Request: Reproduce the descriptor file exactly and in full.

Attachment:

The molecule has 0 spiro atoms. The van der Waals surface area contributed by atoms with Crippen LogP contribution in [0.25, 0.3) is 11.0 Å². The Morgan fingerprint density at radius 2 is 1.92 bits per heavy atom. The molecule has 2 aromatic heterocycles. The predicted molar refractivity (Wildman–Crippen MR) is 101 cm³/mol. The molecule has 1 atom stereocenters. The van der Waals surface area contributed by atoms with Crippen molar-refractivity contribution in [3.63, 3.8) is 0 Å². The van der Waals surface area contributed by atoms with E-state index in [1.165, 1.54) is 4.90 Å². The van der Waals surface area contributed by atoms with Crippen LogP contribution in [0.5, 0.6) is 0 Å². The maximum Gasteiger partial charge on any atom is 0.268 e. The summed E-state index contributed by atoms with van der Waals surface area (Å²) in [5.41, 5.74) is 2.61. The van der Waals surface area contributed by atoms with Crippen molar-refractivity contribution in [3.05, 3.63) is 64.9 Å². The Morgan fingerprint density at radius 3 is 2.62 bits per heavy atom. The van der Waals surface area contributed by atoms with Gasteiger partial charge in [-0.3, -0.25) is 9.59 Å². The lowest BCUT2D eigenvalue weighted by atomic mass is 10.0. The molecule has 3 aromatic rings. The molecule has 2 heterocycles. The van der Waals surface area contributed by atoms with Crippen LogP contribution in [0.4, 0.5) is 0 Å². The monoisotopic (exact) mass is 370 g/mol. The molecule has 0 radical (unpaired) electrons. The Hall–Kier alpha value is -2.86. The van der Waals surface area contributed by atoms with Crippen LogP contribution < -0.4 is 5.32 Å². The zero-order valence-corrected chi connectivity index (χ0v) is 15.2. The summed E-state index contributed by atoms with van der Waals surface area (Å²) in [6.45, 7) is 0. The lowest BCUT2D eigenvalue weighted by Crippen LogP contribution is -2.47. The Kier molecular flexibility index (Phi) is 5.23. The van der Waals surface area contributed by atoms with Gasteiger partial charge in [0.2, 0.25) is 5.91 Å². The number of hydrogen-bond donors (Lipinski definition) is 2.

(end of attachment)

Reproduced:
The molecule has 0 spiro atoms. The van der Waals surface area contributed by atoms with Crippen LogP contribution in [0.25, 0.3) is 11.0 Å². The Morgan fingerprint density at radius 2 is 1.92 bits per heavy atom. The molecule has 2 aromatic heterocycles. The predicted molar refractivity (Wildman–Crippen MR) is 101 cm³/mol. The molecule has 1 atom stereocenters. The van der Waals surface area contributed by atoms with Crippen molar-refractivity contribution in [3.63, 3.8) is 0 Å². The van der Waals surface area contributed by atoms with E-state index in [1.165, 1.54) is 4.90 Å². The van der Waals surface area contributed by atoms with Crippen LogP contribution in [0.5, 0.6) is 0 Å². The maximum Gasteiger partial charge on any atom is 0.268 e. The summed E-state index contributed by atoms with van der Waals surface area (Å²) in [5.41, 5.74) is 2.61. The van der Waals surface area contributed by atoms with Crippen molar-refractivity contribution in [3.05, 3.63) is 64.9 Å². The Morgan fingerprint density at radius 3 is 2.62 bits per heavy atom. The van der Waals surface area contributed by atoms with Gasteiger partial charge in [-0.3, -0.25) is 9.59 Å². The lowest BCUT2D eigenvalue weighted by atomic mass is 10.0. The molecule has 3 aromatic rings. The molecule has 2 heterocycles. The van der Waals surface area contributed by atoms with Crippen LogP contribution in [0.4, 0.5) is 0 Å². The monoisotopic (exact) mass is 370 g/mol. The molecule has 0 radical (unpaired) electrons. The Hall–Kier alpha value is -2.86. The van der Waals surface area contributed by atoms with Crippen LogP contribution < -0.4 is 5.32 Å². The zero-order valence-corrected chi connectivity index (χ0v) is 15.2. The summed E-state index contributed by atoms with van der Waals surface area (Å²) in [6.45, 7) is 0. The lowest BCUT2D eigenvalue weighted by Crippen LogP contribution is -2.47. The Kier molecular flexibility index (Phi) is 5.23. The van der Waals surface area contributed by atoms with Gasteiger partial charge in [0.2, 0.25) is 5.91 Å². The number of hydrogen-bond donors (Lipinski definition) is 2.